Unless specifically stated, any expert comments quoted in this news piece have been taken directly from the Instagram post cited below.
Aggressive behavior in a dog isn’t desirable – we want our pups to have a more friendly temperament so that we can enjoy their company and ensure that it's safe for others to be around them too.
However, there are lots of misconceptions surrounding aggressive dogs, and what actually makes them aggressive. They aren’t simply being aggressive for the sake of it – rather, there’s an underlying cause.
But fortunately, award-winning trainer Lisa Burton of Listen Dog Training has some advice to share in a new Instagram post. If you want to know how to tackle dog aggression, you’re in the right place!
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“When you own a dog who has been labeled as aggressive it can be almost impossible to know where to begin,” says Burton. “The word ‘aggressive’ gives you nothing to work with… because it’s a label for the symptom, not the problem.”
Burton explains that an aggressive dog might be scared, in pain, trigger stacked, struggling, or feeling trapped, and it’s important to address the root cause of their aggression.
She describes focusing solely on the aggression itself as like treating an infection with painkillers – the infection will still be there, under the surface, even if there’s a temporary relief in pain.
“Sure, some aggression is genetic,” explains Burton, “But so much is learned. A great behaviorist will work with you to uncover the reasons your dog is choosing aggression as a behavior, and help alleviate those contributing factors, through desensitization, reconditioning, reinforcement, and owner education.”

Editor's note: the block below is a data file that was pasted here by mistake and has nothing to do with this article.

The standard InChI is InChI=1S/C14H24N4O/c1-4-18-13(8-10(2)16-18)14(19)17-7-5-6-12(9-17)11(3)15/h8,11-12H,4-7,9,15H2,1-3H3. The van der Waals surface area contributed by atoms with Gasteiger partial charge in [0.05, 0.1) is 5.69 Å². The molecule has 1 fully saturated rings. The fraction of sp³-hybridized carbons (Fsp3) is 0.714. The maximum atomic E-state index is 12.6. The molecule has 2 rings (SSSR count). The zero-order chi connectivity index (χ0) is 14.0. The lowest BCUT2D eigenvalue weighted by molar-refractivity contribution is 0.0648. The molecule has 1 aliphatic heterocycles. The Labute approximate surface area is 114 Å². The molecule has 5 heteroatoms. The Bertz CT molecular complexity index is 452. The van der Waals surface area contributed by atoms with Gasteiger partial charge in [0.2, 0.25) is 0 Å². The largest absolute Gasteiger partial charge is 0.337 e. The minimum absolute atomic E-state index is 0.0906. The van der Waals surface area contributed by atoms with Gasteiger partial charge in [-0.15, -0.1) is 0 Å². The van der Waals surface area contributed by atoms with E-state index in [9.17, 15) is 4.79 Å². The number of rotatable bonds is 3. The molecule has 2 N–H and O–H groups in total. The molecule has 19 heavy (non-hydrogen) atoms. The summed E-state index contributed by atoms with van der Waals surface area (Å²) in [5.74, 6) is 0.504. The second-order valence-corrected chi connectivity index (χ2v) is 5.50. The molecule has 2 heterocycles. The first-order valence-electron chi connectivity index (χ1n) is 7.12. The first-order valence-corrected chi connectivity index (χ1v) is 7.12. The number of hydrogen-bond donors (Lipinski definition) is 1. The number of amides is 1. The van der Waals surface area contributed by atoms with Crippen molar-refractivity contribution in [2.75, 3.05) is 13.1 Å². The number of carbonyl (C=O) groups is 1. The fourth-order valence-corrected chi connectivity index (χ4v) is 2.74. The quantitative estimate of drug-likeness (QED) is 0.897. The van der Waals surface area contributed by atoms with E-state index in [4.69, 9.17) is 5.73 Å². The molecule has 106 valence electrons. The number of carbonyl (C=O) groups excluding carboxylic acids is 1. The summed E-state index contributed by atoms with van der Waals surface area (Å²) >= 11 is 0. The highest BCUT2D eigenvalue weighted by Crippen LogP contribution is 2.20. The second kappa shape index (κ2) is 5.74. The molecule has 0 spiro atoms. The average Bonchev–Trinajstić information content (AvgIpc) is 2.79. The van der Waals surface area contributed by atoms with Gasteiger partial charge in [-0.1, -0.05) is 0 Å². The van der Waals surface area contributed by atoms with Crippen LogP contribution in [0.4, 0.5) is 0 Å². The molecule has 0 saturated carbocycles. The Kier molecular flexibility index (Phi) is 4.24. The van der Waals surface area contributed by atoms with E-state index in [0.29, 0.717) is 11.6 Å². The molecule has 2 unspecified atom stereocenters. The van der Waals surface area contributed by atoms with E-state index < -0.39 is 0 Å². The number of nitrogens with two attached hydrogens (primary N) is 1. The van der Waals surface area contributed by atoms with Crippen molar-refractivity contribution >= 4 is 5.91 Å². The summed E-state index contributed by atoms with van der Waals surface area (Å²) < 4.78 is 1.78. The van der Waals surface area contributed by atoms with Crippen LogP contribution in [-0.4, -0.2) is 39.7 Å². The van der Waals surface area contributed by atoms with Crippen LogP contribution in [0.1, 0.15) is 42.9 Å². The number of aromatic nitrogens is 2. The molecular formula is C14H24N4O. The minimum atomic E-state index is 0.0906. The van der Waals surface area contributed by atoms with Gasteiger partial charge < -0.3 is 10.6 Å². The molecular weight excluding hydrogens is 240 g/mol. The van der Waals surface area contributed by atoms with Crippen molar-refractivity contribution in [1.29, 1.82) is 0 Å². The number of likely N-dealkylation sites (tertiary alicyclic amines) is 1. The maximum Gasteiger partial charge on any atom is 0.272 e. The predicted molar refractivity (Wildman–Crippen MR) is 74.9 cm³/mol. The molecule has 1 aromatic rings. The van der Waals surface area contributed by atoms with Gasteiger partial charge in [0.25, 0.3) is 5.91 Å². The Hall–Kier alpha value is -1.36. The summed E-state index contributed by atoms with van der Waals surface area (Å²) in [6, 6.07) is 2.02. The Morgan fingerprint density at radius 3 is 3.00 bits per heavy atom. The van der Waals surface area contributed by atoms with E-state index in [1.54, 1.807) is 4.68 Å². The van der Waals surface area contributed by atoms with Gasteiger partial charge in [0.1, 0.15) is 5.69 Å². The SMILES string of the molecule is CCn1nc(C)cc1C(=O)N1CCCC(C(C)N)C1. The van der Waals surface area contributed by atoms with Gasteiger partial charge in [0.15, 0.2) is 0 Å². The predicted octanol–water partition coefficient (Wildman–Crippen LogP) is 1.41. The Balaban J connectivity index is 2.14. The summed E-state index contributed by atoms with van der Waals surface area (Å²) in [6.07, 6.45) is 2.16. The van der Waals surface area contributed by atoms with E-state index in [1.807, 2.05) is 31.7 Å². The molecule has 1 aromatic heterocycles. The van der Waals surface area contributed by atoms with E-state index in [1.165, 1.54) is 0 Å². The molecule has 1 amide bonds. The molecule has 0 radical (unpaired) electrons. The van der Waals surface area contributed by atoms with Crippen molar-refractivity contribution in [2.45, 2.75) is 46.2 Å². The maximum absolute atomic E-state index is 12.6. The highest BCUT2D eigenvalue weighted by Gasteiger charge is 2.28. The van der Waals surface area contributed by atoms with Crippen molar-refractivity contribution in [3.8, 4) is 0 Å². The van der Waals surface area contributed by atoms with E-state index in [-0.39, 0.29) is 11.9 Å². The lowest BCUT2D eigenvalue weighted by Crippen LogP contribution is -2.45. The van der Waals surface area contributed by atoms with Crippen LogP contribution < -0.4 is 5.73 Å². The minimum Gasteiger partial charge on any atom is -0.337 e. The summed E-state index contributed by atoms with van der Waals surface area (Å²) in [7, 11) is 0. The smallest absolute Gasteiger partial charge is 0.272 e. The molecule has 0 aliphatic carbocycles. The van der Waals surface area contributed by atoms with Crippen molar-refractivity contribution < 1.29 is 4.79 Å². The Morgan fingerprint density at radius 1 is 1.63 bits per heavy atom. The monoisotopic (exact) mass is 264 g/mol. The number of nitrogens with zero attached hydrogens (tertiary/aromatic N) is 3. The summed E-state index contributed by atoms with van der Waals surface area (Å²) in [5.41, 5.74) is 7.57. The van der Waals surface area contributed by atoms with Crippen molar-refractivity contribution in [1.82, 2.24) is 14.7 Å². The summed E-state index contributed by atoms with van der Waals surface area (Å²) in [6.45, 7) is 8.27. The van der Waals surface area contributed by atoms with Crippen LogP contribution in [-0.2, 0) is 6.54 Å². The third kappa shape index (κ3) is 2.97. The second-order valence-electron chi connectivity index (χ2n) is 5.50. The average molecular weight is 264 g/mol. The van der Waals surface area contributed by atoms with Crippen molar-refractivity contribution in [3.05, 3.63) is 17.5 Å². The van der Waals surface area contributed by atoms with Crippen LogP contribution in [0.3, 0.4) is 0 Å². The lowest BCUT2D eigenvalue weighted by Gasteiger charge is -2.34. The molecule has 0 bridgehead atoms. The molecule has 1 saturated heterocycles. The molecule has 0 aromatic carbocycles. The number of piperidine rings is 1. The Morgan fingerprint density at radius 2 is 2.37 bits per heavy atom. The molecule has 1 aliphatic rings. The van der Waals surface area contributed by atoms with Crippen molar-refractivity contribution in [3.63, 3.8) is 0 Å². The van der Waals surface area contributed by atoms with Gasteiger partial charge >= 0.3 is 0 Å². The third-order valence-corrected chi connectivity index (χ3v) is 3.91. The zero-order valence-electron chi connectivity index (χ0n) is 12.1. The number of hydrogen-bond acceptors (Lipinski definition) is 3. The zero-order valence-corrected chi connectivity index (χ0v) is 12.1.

If your dog is suddenly showing signs of aggression, and they’re quite out of character, it’s a good idea to consult your vet, who will be able to examine your pup to see if the aggression is down to any pain or discomfort they may be feeling.
It’s important to remember the warning signs that might indicate potential aggression – perhaps if your dog is feeling stressed or worried. This way, you can take your dog out of the situation before they begin to display aggression.
These can include a dog yawning or licking their lips, or turning away and showing you the whites of their eyes, known as ‘whale eye’. Your pup might become more stiff or crouch with their tail between their legs.
And remember: when a dog growls, it’s often their final warning before they show even more overt signs of aggression, such as biting. So, regardless of the root cause of their aggression, if your dog growls, don’t punish them but consider what you can do to help them feel more comfortable.
And, here’s how to deal with an aggressive rescue dog, in case you’re dealing with a rescue pup specifically.
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Adam is a freelance journalist covering lifestyle, health, culture, and pets, and he has five years' experience in journalism. He's also spent the last few years studying towards undergraduate and postgraduate degrees in journalism. While a cat person at heart, he's often visiting his parents' Golden Retriever, and when he's not writing about everything pets he's probably drinking coffee, visiting a cat cafe, or listening to live music.